To get to the core of multi-factor authentication (MFA) and why it’s such an important security feature, we caught up with Michael Kaiser, the Executive Director of the National Cyber Security Alliance (NCSA). Mr. Kaiser graciously sat down with us for our inaugural coffee chat – a new series on the NSTIC Notes Blog. In this series, we’ll hear from various leaders in the identity community as they share unique perspectives—in their own words—on essential identity topics. See our questions and his answers, below. Continue reading

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Back to Basics: What’s multi-factor authentication – and why should I care?

Here’s the traditional, not so secure way to log in to your bank account: enter your username and that familiar password you probably use for most of your online accounts. Then, you’re in. You can go about your business.

Not so fast! If you’re one of the 54% of consumers who, according to TeleSign, use five or fewer passwords for all of their accounts, you could create a “domino effect” that allows hackers to take down multiple accounts just by cracking one password. The good news? There’s an easy way to better protect your accounts (which contain a lot of personal information) with multi-factor authentication (MFA). Continue reading

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A previously unknown vulnerability.

This has gone on long enough. In 2004, Bill Gates predicted the demise of the password: “There is no doubt that over time, people are going to rely less and less on passwords. People use the same password on different systems, they write them down and they just don’t meet the challenge for anything you really want to secure.”

The first known computer password heist occurred 54 years ago and the situation is arguably worse than it was in 1962. The 2015 Verizon Data Breach Report estimated 700 million compromised records in 2014 with a $400 million estimated financial impact. According to Verizon’s Data Breach Digest, 80% of breaches involve exploitation of stolen, weak, default, or easily guessable passwords. Continue reading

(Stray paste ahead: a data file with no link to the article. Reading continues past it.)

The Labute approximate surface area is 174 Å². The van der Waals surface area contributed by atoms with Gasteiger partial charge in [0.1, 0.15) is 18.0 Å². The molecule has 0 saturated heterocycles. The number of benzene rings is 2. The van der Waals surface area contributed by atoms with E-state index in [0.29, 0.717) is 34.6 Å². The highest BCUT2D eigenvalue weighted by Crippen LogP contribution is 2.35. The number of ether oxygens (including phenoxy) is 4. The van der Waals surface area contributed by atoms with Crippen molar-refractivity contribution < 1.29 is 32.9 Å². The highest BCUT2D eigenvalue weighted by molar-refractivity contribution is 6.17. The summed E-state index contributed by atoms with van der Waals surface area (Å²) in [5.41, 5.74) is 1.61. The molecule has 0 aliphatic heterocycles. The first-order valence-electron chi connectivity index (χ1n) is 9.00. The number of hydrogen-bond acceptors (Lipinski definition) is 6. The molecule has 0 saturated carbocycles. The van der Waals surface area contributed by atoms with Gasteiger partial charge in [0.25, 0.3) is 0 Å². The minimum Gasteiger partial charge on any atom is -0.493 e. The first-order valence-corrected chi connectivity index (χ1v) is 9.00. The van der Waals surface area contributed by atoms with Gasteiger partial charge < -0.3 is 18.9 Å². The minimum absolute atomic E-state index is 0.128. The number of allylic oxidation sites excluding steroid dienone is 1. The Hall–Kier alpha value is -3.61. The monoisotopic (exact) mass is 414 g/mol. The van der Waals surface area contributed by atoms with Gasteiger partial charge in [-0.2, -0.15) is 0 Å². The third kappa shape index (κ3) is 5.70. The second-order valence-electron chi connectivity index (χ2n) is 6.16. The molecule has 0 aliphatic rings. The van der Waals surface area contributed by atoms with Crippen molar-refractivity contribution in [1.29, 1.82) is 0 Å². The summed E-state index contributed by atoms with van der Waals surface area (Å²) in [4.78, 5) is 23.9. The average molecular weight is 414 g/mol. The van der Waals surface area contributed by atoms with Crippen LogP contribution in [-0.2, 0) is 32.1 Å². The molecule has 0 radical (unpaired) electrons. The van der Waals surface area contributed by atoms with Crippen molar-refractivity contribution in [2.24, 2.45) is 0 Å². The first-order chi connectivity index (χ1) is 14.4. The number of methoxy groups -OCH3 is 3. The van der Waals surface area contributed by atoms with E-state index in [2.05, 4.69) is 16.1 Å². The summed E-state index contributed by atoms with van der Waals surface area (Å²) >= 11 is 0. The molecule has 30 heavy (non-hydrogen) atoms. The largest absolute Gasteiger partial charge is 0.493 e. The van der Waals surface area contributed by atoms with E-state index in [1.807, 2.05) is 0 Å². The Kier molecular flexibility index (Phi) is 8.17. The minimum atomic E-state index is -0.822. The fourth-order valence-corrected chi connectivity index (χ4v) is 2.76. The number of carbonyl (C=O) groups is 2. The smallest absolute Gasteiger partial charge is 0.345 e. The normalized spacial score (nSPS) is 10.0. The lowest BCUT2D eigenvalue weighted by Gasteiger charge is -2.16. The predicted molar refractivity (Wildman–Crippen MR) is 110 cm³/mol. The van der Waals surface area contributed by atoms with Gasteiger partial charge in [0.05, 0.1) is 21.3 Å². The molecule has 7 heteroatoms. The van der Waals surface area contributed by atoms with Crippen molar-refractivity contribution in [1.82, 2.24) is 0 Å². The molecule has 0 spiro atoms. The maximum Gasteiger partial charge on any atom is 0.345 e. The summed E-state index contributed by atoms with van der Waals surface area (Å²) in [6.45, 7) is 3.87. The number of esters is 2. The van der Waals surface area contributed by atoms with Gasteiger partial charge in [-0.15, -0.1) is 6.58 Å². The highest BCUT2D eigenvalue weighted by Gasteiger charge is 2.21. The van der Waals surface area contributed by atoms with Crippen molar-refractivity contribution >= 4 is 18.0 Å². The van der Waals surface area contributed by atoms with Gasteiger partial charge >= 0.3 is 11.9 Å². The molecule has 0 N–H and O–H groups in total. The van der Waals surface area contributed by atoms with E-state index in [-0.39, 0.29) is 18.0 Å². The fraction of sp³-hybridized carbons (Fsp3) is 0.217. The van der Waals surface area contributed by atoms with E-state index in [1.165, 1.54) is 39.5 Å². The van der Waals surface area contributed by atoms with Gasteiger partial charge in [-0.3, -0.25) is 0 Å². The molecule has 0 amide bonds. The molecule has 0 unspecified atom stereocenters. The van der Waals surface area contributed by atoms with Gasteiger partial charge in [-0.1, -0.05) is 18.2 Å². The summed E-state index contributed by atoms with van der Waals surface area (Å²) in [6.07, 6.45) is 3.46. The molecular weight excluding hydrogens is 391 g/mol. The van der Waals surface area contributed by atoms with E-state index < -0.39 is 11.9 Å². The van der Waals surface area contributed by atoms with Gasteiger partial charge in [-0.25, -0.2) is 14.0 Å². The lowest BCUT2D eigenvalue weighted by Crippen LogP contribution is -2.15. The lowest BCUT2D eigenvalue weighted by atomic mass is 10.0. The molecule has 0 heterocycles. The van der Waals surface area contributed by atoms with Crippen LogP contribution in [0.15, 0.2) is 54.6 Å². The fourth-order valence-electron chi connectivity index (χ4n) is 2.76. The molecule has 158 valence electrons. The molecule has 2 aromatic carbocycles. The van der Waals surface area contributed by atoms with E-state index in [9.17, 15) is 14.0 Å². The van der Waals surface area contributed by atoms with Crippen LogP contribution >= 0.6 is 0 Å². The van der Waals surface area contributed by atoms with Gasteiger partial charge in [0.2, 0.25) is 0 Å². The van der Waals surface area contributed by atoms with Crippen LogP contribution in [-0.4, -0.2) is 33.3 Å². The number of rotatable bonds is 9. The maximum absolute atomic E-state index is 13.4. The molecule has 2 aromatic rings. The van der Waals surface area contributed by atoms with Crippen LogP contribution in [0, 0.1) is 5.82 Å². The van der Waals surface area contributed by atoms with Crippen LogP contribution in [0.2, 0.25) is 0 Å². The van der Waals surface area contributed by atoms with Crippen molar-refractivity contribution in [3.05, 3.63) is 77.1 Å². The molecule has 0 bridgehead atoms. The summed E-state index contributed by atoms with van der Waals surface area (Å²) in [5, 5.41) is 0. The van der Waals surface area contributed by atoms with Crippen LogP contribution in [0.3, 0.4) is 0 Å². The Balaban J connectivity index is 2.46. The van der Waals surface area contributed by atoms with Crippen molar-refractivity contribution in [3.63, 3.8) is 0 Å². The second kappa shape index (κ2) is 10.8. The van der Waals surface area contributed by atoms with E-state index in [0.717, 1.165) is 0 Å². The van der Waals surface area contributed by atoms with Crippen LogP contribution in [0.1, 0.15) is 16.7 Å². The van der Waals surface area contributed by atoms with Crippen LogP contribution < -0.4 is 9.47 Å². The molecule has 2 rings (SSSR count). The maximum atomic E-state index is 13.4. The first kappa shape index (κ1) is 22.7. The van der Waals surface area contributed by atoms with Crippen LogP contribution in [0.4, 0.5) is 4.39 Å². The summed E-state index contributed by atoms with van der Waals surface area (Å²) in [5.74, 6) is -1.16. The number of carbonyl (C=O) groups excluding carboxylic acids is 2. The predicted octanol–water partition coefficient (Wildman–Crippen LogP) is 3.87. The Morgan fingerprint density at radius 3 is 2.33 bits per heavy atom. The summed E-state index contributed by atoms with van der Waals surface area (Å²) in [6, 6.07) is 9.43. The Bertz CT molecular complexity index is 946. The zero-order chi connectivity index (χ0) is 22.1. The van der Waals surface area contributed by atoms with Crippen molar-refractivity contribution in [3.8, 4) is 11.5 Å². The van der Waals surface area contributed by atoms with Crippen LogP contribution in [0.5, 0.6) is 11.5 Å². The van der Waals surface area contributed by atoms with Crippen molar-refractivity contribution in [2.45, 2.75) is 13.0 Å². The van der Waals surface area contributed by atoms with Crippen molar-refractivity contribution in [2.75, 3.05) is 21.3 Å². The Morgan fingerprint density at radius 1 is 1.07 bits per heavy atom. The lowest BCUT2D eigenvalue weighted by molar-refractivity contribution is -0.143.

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NIST civic hacking day challenge sparks the creation of an innovative new API

Multi-factor authentication (MFA) is near and dear to our hearts at NSTIC. We understand how important it is to the security and privacy of online transactions and we get excited about any opportunity to increase the awareness of—and encourage the adoption of—MFA. This is why we jumped at the opportunity to submit a challenge about MFA for the National Day of Civic Hacking earlier this summer. Continue reading

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Goals of NSTIC past, present, and future: NCSA guest blog interview

Our friends at the National Cyber Security Alliance recently caught up with Mike Garcia, acting director of the NSTIC NPO, to jumpstart their new executive Q&A blog series! This interview will give you a glimpse into what the NSTIC NPO … Continue reading

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NIST joins the FIDO Alliance

Recently NIST joined the FIDO Alliance under its newly-created government membership class. The FIDO Alliance was formed in July of 2012 and aims to bring easy-to-use, privacy-enhancing authentication devices to the consumer mass market. FIDO-based credentials are designed to provide an … Continue reading